Dear editors,

In Ms. Deanna Isaacs’s article in Section Two of the August 16 Reader, “Bad to Verse,” Ms. Effie Mihopoulos is quoted as saying that “fest coordinators were upset from past fests when there was a big controversy over obscene and inappropriate imagery in Adam Swinford-Wasem’s poetry, which…was broadcast over the loudspeaker throughout the fest.” Let me first make clear, though, what wasn’t clear from Ms. Isaacs’s article, that I have never read my poetry at the Sam Adams fest before, and that, furthermore, I was the last poet scheduled and was not even present until half an hour before the fest was to end, long after the events described in the article had taken place.

As for Bucktown arts fest coordinators being upset, no coordinators have ever expressed displeasure with anything I have read or done in the four years I have read there. Ms. Mihopoulos may be referring to an incident two years ago, in the 2000 Bucktown fest, when another performer was widely applauded for a piece mocking Christ and Christianity, supposedly from the viewpoint of Pontius Pilate. As I found the piece simplistic and one-sided, and as I happened to have a piece of my own about the Passion story, I felt it my duty as a Christian writer to give a balanced portrait, hoping in the process to remind the audience of just what exactly they were applauding. Part of the piece describes the awful things that were done to Jesus, in language that fits the depicted situation: “No, not just mockery, and whips / the crown of thorns, the spit / he surely suffered rape / yes, urine, semen, shit.” It’s true, Mr. Laity did cut off the power supply to the loudspeaker during my set, and I finished it unamplified. But aside from Mr. Laity’s censoring action, no one else that day, neither organizers nor audience members–nor Ms. Mihopoulos, whom I, in fact, spoke with several times during that fest–expressed disapproval of or discomfort with what I had said. The intent and point of my poem seemed so benign and intrinsically moral I didn’t see then or now how anyone could be morally damaged by it. And I don’t see how anyone could judge the language I used as obscene unless they completely ignore the context and intent behind it, which is an absurdity, as the words themselves would have no meaning. When words themselves start to become forbidden is when the book burnings begin.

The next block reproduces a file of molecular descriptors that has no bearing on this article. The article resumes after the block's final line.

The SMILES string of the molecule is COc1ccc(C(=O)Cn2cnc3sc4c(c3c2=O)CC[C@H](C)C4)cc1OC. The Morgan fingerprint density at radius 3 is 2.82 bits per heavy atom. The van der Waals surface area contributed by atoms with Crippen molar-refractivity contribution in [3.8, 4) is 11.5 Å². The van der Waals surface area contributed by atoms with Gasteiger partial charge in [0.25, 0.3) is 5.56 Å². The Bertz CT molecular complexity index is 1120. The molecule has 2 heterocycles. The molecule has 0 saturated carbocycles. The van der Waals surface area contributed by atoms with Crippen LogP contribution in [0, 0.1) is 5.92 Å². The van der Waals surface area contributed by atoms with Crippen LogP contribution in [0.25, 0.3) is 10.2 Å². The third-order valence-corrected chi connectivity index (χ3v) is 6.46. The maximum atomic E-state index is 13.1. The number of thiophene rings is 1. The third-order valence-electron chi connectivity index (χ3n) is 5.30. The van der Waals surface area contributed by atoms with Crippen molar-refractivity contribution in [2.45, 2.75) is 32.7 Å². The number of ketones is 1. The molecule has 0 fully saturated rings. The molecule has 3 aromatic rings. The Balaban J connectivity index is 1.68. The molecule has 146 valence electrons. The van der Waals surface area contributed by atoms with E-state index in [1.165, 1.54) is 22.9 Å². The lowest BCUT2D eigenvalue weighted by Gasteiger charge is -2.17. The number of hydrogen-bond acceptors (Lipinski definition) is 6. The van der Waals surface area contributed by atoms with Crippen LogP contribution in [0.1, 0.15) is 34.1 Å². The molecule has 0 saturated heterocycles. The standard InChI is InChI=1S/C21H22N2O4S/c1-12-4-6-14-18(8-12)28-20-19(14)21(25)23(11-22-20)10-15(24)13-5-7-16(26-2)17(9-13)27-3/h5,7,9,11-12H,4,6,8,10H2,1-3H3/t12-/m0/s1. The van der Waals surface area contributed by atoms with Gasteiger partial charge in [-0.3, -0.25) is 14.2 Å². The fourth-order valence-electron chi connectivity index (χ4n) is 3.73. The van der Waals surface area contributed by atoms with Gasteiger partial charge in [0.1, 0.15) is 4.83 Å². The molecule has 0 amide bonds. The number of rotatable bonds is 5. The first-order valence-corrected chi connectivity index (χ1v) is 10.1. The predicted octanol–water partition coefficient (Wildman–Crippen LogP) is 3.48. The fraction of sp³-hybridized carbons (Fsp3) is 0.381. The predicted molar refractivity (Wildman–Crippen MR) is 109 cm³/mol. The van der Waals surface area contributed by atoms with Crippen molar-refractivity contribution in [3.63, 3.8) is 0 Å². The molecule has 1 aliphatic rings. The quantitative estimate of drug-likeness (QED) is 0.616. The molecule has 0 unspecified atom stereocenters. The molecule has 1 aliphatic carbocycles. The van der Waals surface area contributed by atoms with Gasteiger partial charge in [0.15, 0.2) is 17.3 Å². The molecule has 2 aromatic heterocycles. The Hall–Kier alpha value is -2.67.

Ms. Mihopoulos also is mistaken about poetry being “broadcast over the loudspeaker throughout the fest.” In fact, there were always several sets of loudspeakers at the fest, one of which, for the rock stage, I remember always having to struggle to be heard over. It seems strange that Ms. Isaacs has included such a slanderous statement in her story, especially considering she hasn’t bothered to contact me or to make any other effort to find out what really happened. One would think a Reader writer would have higher standards.

Adam Swinford-Wasem